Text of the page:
taken his fancy,' continued William. ' But one never knows.
Yet somehow, Ursie, I think if it was not for you he miijht find
he had made a blunder.'

'Jessie will learn how to manage things, I dare say,' I said ;
' and it gives her a home.'

' Yes, it does that ; and — well, it might have been worse.
Only I looked to his marrying a woman with some money.'

' I think that is just one of the reasons why he has thought


of h?r,' I replied, remembering an expression which Roger had
let fall when lie told me that he could not, even for Jessie, have
married to leave me to struggle alone. ' He felt for her, I am
sure '

' He had no cause to do that,' answered William, quickly.
' He knows she has as much as she had a right to expect — more,
indeed ; and we have all been very kind to her. If my poor
Leah had been her sister twenty times over, she could not have
done more for her. But Roger always was crotchety from a
boy. However, he is going to marry her now, and there is an
end of the matter.'

William hurried away much sooner than usual ; and that was
all the help or consolation I was to receive from him. I began
to feel very lonely, not the less so because I was setting out for

In the afternoon, Roger came to me and gave me a note to
take to Jessie. How to manage my visit I could not tell. First
I thought I would go direct to Mrs Temple ; then I decided that
it would be a breach of confidence with Jesste ; and again I was
perplexed as to what I s' h .ould say to soften the trouble to Mrs
Weir. The very thinking about these things did me a great
deal of good, and by the time I arrived at Stonecliff I was as
little excited, and as much fidgeted, as a person need be who
wishes to act wisely under trying circumstances. There is
nothing so good for preserving the balance of common sense as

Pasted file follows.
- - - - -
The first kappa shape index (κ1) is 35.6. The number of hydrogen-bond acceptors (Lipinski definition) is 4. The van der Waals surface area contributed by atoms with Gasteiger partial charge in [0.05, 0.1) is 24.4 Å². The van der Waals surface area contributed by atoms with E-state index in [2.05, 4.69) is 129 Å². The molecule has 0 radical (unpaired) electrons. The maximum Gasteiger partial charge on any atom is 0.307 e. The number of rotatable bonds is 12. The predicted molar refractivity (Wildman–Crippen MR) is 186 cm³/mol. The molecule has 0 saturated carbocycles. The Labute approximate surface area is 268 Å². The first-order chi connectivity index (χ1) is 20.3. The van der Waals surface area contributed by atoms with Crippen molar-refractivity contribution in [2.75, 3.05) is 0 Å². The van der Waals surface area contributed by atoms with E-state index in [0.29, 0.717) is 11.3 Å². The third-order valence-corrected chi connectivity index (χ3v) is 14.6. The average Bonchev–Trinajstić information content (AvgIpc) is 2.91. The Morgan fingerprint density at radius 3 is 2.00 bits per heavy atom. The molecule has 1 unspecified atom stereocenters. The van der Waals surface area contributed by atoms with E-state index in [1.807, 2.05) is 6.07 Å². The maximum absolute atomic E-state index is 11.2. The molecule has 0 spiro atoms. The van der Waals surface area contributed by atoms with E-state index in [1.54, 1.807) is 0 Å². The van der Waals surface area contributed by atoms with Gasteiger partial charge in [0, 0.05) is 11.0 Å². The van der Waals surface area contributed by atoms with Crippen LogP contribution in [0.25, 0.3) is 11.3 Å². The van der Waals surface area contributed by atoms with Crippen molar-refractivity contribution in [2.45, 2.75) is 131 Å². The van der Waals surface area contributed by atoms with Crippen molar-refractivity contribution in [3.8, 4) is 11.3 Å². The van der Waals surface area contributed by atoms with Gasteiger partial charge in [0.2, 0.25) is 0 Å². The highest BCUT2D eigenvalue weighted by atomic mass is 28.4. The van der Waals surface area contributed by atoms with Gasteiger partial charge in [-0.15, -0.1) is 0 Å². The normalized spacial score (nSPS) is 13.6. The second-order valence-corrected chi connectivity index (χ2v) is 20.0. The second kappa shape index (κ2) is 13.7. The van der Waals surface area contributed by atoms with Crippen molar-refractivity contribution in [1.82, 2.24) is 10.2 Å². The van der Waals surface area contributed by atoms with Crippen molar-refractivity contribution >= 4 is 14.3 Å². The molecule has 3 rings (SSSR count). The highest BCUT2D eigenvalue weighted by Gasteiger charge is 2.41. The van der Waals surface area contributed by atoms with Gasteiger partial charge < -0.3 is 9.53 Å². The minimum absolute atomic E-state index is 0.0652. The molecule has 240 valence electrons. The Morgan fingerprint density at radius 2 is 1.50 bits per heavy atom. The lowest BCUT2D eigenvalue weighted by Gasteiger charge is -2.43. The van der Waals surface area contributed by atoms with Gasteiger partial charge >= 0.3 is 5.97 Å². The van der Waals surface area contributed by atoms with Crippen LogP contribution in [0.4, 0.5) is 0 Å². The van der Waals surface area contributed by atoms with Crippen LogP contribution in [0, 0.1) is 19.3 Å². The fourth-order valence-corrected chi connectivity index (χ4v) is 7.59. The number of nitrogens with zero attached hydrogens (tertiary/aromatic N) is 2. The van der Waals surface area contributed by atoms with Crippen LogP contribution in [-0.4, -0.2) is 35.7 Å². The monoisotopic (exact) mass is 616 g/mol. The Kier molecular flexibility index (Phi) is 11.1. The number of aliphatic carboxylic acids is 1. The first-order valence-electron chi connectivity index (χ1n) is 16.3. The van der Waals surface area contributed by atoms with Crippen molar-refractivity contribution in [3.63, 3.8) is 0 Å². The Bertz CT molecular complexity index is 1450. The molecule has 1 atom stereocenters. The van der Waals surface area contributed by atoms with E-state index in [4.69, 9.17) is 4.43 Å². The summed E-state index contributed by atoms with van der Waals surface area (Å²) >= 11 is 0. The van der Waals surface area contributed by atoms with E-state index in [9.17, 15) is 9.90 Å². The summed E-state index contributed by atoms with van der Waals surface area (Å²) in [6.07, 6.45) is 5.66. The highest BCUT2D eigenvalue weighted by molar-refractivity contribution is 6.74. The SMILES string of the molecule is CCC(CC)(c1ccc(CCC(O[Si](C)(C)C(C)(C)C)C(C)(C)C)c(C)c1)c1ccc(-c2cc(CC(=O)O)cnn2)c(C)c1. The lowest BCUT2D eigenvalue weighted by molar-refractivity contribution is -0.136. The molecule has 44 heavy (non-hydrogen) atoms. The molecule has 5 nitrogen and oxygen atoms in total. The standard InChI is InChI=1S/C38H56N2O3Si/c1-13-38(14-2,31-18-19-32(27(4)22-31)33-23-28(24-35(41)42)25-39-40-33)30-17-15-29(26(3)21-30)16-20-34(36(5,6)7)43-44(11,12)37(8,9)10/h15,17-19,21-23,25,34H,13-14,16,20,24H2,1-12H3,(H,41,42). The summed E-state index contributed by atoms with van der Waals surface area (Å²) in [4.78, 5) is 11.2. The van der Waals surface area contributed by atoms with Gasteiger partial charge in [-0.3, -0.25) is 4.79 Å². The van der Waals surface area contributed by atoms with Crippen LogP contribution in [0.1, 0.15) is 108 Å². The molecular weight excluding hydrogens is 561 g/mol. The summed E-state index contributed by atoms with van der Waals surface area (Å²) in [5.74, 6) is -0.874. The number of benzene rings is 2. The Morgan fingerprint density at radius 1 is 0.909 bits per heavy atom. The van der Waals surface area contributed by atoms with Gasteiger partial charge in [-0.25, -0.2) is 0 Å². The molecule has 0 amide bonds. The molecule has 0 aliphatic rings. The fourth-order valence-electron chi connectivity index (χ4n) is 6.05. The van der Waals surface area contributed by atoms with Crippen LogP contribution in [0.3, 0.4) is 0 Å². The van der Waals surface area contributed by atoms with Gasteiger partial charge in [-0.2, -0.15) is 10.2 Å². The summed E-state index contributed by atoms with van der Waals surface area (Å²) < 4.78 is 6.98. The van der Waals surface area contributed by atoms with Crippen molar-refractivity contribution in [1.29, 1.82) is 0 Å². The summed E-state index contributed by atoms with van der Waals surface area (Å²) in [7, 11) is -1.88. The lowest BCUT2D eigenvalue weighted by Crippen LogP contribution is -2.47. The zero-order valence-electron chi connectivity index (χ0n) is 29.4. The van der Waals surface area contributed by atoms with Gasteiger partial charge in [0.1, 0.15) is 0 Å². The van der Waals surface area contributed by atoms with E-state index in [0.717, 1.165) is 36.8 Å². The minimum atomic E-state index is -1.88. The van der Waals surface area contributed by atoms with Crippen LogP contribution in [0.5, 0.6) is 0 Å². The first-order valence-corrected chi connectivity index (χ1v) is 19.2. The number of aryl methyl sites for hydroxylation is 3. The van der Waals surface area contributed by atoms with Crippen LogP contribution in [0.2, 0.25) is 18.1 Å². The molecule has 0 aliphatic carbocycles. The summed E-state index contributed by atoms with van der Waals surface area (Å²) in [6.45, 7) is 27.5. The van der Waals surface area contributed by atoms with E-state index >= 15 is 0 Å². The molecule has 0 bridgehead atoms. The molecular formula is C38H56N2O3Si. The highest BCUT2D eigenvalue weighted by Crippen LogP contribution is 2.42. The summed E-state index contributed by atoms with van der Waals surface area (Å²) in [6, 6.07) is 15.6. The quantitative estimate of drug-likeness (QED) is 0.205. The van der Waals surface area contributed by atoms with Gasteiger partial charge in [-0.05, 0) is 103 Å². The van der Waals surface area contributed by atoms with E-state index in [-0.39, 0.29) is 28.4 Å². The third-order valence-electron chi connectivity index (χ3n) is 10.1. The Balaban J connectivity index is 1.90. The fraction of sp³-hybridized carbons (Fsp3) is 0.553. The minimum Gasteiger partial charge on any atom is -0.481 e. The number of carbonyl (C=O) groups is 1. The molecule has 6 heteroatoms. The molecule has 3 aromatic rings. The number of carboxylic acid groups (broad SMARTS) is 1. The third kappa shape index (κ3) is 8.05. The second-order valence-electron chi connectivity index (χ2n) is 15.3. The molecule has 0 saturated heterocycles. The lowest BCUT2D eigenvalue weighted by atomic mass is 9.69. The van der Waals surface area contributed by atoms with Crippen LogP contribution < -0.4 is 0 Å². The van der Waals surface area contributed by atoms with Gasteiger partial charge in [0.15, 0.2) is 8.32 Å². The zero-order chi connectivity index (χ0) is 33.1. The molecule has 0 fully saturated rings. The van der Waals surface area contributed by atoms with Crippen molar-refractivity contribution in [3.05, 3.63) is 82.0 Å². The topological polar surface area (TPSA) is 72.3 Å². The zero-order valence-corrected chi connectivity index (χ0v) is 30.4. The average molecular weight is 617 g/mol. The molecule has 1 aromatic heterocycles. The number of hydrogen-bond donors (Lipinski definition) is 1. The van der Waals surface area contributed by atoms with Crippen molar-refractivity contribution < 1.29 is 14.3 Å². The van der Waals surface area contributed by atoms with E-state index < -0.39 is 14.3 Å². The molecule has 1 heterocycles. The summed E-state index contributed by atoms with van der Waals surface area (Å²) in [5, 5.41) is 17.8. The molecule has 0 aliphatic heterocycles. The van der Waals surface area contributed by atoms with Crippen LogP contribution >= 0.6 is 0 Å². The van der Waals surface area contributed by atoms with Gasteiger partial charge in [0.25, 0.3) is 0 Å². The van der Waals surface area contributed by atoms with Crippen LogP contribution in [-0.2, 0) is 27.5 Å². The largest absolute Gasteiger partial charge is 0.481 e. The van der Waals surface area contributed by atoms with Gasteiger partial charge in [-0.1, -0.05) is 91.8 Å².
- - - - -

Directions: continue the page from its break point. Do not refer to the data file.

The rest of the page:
a dose of matter-of-fact worries.

' I want to see Miss Lee,' was my address to the saucy little
page who opened the door, and I spoke in a determined tone, to
assure him there could be no doubt as to my gaining my point.

' He did not know ' — pages never do know — ' whether such an
interview was possible.' But I urged him to decision by insist-
ing that, if I could not see Miss Lee, I must see Mrs Weir, or
Mrs Temple, or some one ; and I made my way into the,
and seeing the door of the little breakfast-room open, and know-
ing that it was very seldom used, I said, ' I \\ ill just wait here,
and you can let Miss Lee know that I want to see her.'

He stared at me, but finding that I was not open to any im-
pressions of awe, he left me.

I confess I felt uncommonly nervous. I sat down and tapped
my foot upon the floor, then I stood up and looked at the pictures
on the wall, then I walked to the window and watched a boy
weeding one of the flower-beds, and at last I went to the door


and listened. Distant sounds in ihc kitchen, those were all I
could hear, and I thought the page had proved faithless, and was
upon the point of seeking him out and expostulating, but a light
footstep came along the passage at the top of the stairs, and the
next minute Jessie had thrown herself into my arms, her face
covered with blushes, as she exclaimed — 'OUrsiel isn't it too

How thankful I was for her excitement, I really could not
attempt to say. It saved me completely. I don't believe she in
the least suspected any coldness on my side. She was so full of
her own delight, that it never entered her thoughts that every
one else was not to be delighted too. And then Roger was to
stay in England, and she was to live at Sandcombe, dear Sand-
combe ; she had never loved any place so well, and I was to be
with her, and to be her sister. She was in a perfect ecstasy of
happiness. I didn't know whether it was hard in me to think
that this childish exuberance was not quite the tone I should have
desired for Roger's wife, but of course I did not attempt to check
her. All th tt I really had set my heart upon discovering was
the full extent of her feeling for him. Even this it was not easy
to obtain : she was surprised, grateful, flattered, and rather awe-
struck. ' She could not have supposed it possible,' she said,
' so good he was ! so much respected, and so much older too !
At first she could not believe it. Love him ? — oh, yes ! — she
loved him better than any one else in the whole world, and she
knew that I loved him so much too, and we should all live
together, that was the delightful tiling : and to have a home of
her own would be so nice, though she should be very sorry to
leave Mrs Weir who had been so kind to her.'

Oh dear ! I don't know what there was in it all which made
my spirits sink lower and lower, till at length even Jessie herself
remarked that I looked grave, and inquired if anything was the
matter, and if I felt ill.

1 No,' I said, 'not at all, only a little tired with my walk ; and
you know, Jesaie, these are exciting days.'